To illustrate, an exemplary ambient action may include the user eating, exercising, laughing, reading, sleeping, talking, singing, humming, cleaning, playing a musical instrument, performing any other suitable action, and/or engaging in any other physical activity during the presentation of the media content. In certain examples, the ambient action may include an interaction by the user with another user (e.g., another user physically located in the same room as the user). To illustrate, the ambient action may include the user talking to, cuddling with, fighting with, wrestling with, playing a game with, competing with, and/or otherwise interacting with the other user. In further examples, the ambient action may include the user interacting with a separate media content access device (e.g., a media content access device separate from the media content access device presenting the media content). For example, the ambient action may include the user interacting with a mobile device (e.g., a mobile phone device, a tablet computer, a laptop computer, etc.) during the presentation of a media content program by a set-top box ("STB") device.
 In certain examples, detection facility 104 may be configured to obtain data (e.g., image data, audio data, 3D spatial data, thermal image data, etc.) by way of a detection device. For example, detection facility 104 may be configured to utilize a detection device to receive an RGB video stream, a monochrome depth sensing video stream, and/or a multi-array audio stream representative of persons, objects, movements, gestures, and/or sounds from a detection zone associated with the detection device.
I can’t speak for others, but I don’t believe I would be interested in sharing personal details of my life with Verizon, from boring to intimate merely to get targeted advertising based on whatever I happened to be doing at the time. Other articles on this development speculate on the types of ads that might pop up if the patent were implemented. Some of them were pretty lurid or embarrassing. I’ll leave it at that.
I realize that a patent does not mean the technology will ever be implemented, or if it is, what the terms of service will be. Let’s say that this kind of capability does find its way into living rooms. Will it be active only when the set-top box is on? Consider that any profile it generates can be combined with other profiles to create super profiles no matter what media is involved. Moreover, how is the information represented in these profiles? Physical attributes? Facial and voice recognition? How would these characteristics be tracked over time? And most importantly, who would have access to this information? Would the government be able to subpoena collected information or even use the detectors as super wiretaps? Data mining is already creepy. It will take an exponential leap if this comes to pass.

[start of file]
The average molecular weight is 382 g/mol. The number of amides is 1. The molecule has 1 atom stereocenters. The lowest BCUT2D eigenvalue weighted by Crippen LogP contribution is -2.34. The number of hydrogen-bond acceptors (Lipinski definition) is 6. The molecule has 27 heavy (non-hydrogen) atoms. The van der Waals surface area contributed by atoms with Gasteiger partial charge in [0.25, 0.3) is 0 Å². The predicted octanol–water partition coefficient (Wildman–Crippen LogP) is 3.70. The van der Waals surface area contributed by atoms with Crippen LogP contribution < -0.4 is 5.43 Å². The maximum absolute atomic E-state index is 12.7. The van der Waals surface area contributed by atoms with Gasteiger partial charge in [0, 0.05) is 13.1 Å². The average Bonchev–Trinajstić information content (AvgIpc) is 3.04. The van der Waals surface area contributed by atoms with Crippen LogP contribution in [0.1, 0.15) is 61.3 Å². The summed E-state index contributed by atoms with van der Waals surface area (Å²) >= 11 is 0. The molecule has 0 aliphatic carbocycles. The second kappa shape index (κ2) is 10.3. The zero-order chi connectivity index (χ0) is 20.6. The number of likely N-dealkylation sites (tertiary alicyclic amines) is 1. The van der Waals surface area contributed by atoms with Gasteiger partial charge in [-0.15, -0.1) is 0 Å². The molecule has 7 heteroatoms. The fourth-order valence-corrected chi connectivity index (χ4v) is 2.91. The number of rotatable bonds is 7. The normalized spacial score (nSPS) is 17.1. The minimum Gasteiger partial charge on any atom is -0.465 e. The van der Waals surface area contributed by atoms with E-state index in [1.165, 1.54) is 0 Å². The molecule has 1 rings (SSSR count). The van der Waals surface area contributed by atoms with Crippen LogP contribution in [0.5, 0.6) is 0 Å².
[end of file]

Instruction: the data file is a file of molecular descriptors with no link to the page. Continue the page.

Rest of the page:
November 29, 2012
MS Surface Pro Details Announced
Microsoft released more information about the Surface Pro. This is the version of the Surface tablet that is based on Intel chips and comes with a functional desktop that can run legacy applications. The 64 GB version will sell for $899 and the 128 GB version will sell for $999. Keyboards will be extra at $120 to $130 depending on the model. I have to believe there will be third party keyboards and other peripherals once the Surface Pro is established in the market. One notable difference is the statement that the Surface Pro will have half the battery life of the Surface RT. That puts it in the 4 hour or so range. The article on the pricing announcement in CNET has links to Microsoft’s spec sheet that compares the technical specifications of the two tablets. Battery life is not one of the comparative points in that comparison.
Reaction ranges from what a great mix of power and price to what a terrible mix of power and price. I suppose it all depends on what type of computing needs an individual might have. There are any number of articles out there that comment on how the Surface Pro stands up against the iPad, Nexus tablets, ultrabooks and laptop configurations. See here, here, here, and here and any comments appended to the articles. The commenters, in some respects, are more insightful that the stories. The Surface Pro is expected to be released for sale sometime in January.
In related news, Microsoft has announced that 40 million Windows 8 licenses have been sold. Not all analysts see the good in that. See this article in the Wall Street Journal as an example. Others are here and here, with the last article noting that after 30 days of general availability Windows 8 achieved a 1.8% market share of computers that accessed the web in that time. All I can say is something is goofy in Windows land with these conflicting numbers. [MG]